Bern is the Federal Capital of Switzerland and is a nice small city to visit. The airport is a bit far from the city center but it is connected by bus and train, and taxi is always an option. There are a couple of airline landings and departure per day but the airport is not that busy. It offers all possible facilities: controlled airspace, ILS and NDB approaches to runway 14, customs (remember, Switzerland is not in the European Union), restaurant, and a nice tower café… more on that later.
The main concrete runway is more than 1’500 meters long and there is one 600 meters parallel grass runway. VFR operations are quite straightforward and the VFR reporting points are easy to find… with the noticeable exception of “W”. This one is shown on the chart as the point where a motorway enters the city… but there is no clear “city boundary” in the real world. The FRI VOR / DME or your favorite GPS are your friends. Maintain a good watch of ATC and other traffics. Patterns exist on both sides of runway. The airport is located between hills that makes it a bit hard to spot but there is more than enough room for manoeuvers. Click here to see my video of a VFR arrival and departure from Bern.
After landing have an eye for your ground chart, your taxi clearance will be something like “Blue 3” or “Red 5”. The coloured lines do not start directly at each taxiway so a bit of preparation makes it much easier. Don’t forget to pay your approach, landing and parking fee before leaving the airport.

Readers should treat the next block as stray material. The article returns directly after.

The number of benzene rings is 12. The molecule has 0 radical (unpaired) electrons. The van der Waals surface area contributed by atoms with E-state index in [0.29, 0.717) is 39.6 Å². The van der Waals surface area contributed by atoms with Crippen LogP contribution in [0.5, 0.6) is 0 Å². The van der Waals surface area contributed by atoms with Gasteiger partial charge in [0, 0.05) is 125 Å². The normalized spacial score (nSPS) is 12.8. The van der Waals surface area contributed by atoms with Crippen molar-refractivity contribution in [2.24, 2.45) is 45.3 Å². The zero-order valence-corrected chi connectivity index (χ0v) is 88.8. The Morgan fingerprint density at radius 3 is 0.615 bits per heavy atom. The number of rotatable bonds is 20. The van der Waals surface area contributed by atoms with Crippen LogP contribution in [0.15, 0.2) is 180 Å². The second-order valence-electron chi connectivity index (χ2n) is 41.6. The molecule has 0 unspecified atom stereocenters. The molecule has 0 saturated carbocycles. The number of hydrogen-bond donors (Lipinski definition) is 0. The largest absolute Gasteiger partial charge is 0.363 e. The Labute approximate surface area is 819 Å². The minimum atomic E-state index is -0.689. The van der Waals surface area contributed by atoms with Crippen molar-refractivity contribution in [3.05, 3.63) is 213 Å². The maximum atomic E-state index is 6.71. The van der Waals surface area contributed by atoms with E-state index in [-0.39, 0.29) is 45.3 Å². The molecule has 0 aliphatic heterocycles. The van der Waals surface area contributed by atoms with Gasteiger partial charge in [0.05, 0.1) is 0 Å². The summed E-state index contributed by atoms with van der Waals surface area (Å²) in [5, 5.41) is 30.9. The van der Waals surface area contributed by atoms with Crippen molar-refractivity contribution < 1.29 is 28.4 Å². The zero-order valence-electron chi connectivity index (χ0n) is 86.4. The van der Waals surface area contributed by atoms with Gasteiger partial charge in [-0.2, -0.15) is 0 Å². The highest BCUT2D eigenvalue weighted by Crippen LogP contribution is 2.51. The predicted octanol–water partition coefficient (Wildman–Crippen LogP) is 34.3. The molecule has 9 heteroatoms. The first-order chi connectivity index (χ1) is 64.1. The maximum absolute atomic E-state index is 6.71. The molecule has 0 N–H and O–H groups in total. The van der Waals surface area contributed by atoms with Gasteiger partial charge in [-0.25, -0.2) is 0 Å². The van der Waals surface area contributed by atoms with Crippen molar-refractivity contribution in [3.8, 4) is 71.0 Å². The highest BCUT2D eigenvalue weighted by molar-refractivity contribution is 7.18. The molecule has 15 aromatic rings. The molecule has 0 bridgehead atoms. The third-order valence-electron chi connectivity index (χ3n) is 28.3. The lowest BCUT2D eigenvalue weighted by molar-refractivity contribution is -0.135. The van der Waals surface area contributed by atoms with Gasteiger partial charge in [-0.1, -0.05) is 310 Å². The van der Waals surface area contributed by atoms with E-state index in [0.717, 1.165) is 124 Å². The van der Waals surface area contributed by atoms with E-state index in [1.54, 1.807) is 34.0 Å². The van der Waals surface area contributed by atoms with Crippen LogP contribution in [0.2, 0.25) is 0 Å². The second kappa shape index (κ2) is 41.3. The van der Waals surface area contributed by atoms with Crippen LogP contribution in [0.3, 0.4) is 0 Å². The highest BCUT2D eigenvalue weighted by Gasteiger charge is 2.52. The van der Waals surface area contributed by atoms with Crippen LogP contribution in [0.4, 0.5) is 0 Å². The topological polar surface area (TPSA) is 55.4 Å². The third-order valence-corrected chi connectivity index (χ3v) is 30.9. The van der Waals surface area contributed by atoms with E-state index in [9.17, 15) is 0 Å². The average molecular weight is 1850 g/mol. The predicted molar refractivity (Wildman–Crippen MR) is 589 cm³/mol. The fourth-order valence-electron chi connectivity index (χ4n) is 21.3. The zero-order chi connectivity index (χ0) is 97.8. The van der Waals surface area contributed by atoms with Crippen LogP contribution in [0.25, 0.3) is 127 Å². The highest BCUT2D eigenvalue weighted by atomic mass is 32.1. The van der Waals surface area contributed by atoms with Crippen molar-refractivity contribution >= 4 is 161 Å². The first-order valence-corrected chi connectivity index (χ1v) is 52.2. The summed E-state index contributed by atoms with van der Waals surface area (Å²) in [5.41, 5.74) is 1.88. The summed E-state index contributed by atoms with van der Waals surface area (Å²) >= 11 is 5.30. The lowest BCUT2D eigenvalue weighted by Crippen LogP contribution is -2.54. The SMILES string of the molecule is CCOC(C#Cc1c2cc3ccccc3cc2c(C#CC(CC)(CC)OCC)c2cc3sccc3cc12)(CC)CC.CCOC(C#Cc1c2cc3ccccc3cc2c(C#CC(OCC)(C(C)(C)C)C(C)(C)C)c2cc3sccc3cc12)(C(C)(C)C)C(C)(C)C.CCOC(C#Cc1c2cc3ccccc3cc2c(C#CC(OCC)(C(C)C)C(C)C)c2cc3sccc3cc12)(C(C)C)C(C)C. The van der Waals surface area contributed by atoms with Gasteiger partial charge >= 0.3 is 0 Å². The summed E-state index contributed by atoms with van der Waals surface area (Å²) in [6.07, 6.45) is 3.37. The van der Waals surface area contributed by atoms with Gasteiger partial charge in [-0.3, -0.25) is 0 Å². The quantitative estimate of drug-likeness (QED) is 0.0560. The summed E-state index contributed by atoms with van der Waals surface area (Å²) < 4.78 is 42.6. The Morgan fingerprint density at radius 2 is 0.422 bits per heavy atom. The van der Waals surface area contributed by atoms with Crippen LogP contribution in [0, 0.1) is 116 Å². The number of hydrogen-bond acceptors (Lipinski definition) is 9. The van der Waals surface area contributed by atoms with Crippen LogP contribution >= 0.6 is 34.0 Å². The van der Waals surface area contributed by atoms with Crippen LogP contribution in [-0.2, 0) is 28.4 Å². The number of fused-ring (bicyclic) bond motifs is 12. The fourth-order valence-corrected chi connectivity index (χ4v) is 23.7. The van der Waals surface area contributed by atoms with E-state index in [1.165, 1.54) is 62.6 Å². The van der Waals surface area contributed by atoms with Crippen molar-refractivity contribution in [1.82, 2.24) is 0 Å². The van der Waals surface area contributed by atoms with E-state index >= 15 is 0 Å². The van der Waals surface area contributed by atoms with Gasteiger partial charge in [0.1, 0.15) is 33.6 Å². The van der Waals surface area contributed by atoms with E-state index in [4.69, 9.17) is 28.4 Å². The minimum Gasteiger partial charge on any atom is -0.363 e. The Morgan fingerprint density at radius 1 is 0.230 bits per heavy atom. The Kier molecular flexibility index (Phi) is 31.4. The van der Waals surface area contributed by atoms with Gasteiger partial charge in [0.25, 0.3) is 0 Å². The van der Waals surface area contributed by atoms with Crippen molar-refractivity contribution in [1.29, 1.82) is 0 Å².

The IFR procedures are a bit complex, because of the surrounding hills. Approach starts at FRI or WIL, then to one of the 3 NDBs used for the approach, outbound and procedure turn to the final course. Bern Approach is radar equipped and usually provides radar vectoring. The trickiest thing is the IFR departure from runway 14. It starts with a left turn at 0.9 DME, then left back towards the NDB on the airport when passing 2’500 feet. This positioning results in a left turn parallel entry into the right-turns hold, and all gets very quickly. I got lost in this holding once, during my IFR training.
The local “hot spot” is the old tower, displayed on this picture behind the terminal, with the antenna on top. It has been reconverted in a small coffee shop. I never really understood the opening times, and it is often quite full, but it is really worth a visit.
Bern is located directly north of the Alps and is a good base-camp if you plan a visit to Switzerland and some alpine flying. The Jungfraujoch and Aletsch glacier are 30 miles to the south-east and from there you can descend the Rhône Valley to Sion or continue to the south towards the Simplon and Lugano, or turn left and fly to Buochs, or Samedan.
The official Bern city website offers plenty of tourist information. The city’s name comes from the German “Baeren” which means Bears evolved to “Bern”. The city’s flag still shows a bear and one of the curiosities – which I can’t really call a must – is the bear pit (Baerengraben) in the old town, where two to three bears are living and can be seen. Click here for a YouTube video of the bears pit.